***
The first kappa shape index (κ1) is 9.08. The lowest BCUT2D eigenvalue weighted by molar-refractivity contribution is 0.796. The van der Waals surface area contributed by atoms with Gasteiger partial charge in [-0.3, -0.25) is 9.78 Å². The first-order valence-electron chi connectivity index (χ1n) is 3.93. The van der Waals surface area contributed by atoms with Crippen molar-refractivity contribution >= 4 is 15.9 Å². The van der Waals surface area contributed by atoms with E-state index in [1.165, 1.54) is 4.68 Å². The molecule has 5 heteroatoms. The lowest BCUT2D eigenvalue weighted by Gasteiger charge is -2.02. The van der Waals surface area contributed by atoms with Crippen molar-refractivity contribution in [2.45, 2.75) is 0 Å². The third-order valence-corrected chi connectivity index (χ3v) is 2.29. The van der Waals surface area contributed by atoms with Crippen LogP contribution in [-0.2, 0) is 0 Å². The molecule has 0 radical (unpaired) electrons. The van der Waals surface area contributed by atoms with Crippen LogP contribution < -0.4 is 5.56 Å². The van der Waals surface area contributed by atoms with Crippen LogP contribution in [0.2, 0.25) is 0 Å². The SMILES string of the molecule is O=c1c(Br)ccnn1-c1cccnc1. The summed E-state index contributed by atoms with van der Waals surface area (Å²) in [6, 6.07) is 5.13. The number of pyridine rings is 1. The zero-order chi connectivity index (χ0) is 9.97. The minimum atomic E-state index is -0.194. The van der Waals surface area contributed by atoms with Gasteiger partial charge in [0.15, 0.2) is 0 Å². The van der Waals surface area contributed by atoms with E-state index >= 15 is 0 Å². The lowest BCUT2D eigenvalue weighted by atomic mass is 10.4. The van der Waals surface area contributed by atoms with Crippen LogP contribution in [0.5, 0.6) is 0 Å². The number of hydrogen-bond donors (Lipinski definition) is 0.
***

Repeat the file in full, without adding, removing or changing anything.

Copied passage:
The first kappa shape index (κ1) is 9.08. The lowest BCUT2D eigenvalue weighted by molar-refractivity contribution is 0.796. The van der Waals surface area contributed by atoms with Gasteiger partial charge in [-0.3, -0.25) is 9.78 Å². The first-order valence-electron chi connectivity index (χ1n) is 3.93. The van der Waals surface area contributed by atoms with Crippen molar-refractivity contribution >= 4 is 15.9 Å². The van der Waals surface area contributed by atoms with E-state index in [1.165, 1.54) is 4.68 Å². The molecule has 5 heteroatoms. The lowest BCUT2D eigenvalue weighted by Gasteiger charge is -2.02. The van der Waals surface area contributed by atoms with Crippen molar-refractivity contribution in [2.45, 2.75) is 0 Å². The third-order valence-corrected chi connectivity index (χ3v) is 2.29. The van der Waals surface area contributed by atoms with Crippen LogP contribution in [-0.2, 0) is 0 Å². The molecule has 0 radical (unpaired) electrons. The van der Waals surface area contributed by atoms with Crippen LogP contribution < -0.4 is 5.56 Å². The van der Waals surface area contributed by atoms with Crippen LogP contribution in [0.2, 0.25) is 0 Å². The SMILES string of the molecule is O=c1c(Br)ccnn1-c1cccnc1. The summed E-state index contributed by atoms with van der Waals surface area (Å²) in [6, 6.07) is 5.13. The number of pyridine rings is 1. The zero-order chi connectivity index (χ0) is 9.97. The minimum atomic E-state index is -0.194. The van der Waals surface area contributed by atoms with Gasteiger partial charge in [0.15, 0.2) is 0 Å². The van der Waals surface area contributed by atoms with E-state index >= 15 is 0 Å². The lowest BCUT2D eigenvalue weighted by atomic mass is 10.4. The van der Waals surface area contributed by atoms with Crippen LogP contribution in [0.5, 0.6) is 0 Å². The number of hydrogen-bond donors (Lipinski definition) is 0.